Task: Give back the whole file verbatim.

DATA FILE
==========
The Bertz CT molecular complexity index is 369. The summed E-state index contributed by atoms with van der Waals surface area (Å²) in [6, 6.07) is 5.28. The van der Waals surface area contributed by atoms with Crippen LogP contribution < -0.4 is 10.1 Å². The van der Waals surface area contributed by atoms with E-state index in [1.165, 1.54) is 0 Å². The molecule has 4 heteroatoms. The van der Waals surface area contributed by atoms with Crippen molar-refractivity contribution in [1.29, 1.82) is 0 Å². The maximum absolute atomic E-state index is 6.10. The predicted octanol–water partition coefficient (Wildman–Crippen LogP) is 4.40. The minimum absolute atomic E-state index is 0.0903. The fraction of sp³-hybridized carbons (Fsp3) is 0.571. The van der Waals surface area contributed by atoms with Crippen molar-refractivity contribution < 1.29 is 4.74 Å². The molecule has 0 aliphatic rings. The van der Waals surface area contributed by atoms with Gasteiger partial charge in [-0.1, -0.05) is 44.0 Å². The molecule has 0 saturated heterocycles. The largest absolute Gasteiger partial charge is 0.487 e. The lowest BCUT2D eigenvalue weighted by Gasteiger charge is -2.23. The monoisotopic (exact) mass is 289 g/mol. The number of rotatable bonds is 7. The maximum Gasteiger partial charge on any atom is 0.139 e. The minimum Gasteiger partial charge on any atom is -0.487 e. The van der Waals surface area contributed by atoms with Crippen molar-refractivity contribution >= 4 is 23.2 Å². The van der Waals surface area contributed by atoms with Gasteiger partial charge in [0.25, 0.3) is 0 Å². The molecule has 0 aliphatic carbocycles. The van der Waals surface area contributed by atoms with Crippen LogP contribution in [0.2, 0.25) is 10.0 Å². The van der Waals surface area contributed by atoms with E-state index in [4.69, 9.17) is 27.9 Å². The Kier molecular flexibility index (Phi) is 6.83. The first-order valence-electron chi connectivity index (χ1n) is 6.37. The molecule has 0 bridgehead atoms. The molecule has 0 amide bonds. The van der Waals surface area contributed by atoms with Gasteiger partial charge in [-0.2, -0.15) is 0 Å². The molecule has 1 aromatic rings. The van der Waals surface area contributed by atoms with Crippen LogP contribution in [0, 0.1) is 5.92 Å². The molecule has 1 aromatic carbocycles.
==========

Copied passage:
The Bertz CT molecular complexity index is 369. The summed E-state index contributed by atoms with van der Waals surface area (Å²) in [6, 6.07) is 5.28. The van der Waals surface area contributed by atoms with Crippen LogP contribution < -0.4 is 10.1 Å². The van der Waals surface area contributed by atoms with E-state index in [1.165, 1.54) is 0 Å². The molecule has 4 heteroatoms. The van der Waals surface area contributed by atoms with Crippen molar-refractivity contribution in [1.29, 1.82) is 0 Å². The maximum absolute atomic E-state index is 6.10. The predicted octanol–water partition coefficient (Wildman–Crippen LogP) is 4.40. The minimum absolute atomic E-state index is 0.0903. The fraction of sp³-hybridized carbons (Fsp3) is 0.571. The van der Waals surface area contributed by atoms with Crippen molar-refractivity contribution < 1.29 is 4.74 Å². The molecule has 0 aliphatic rings. The van der Waals surface area contributed by atoms with Gasteiger partial charge in [-0.1, -0.05) is 44.0 Å². The molecule has 0 saturated heterocycles. The largest absolute Gasteiger partial charge is 0.487 e. The lowest BCUT2D eigenvalue weighted by Gasteiger charge is -2.23. The monoisotopic (exact) mass is 289 g/mol. The number of rotatable bonds is 7. The maximum Gasteiger partial charge on any atom is 0.139 e. The minimum Gasteiger partial charge on any atom is -0.487 e. The van der Waals surface area contributed by atoms with Crippen molar-refractivity contribution >= 4 is 23.2 Å². The van der Waals surface area contributed by atoms with Gasteiger partial charge in [0.25, 0.3) is 0 Å². The molecule has 0 aliphatic carbocycles. The van der Waals surface area contributed by atoms with Crippen LogP contribution in [0.2, 0.25) is 10.0 Å². The van der Waals surface area contributed by atoms with E-state index in [4.69, 9.17) is 27.9 Å². The Kier molecular flexibility index (Phi) is 6.83. The first-order valence-electron chi connectivity index (χ1n) is 6.37. The molecule has 0 bridgehead atoms. The molecule has 0 amide bonds. The van der Waals surface area contributed by atoms with Gasteiger partial charge in [-0.2, -0.15) is 0 Å². The molecule has 1 aromatic rings. The van der Waals surface area contributed by atoms with Crippen LogP contribution in [0, 0.1) is 5.92 Å². The molecule has 1 aromatic carbocycles.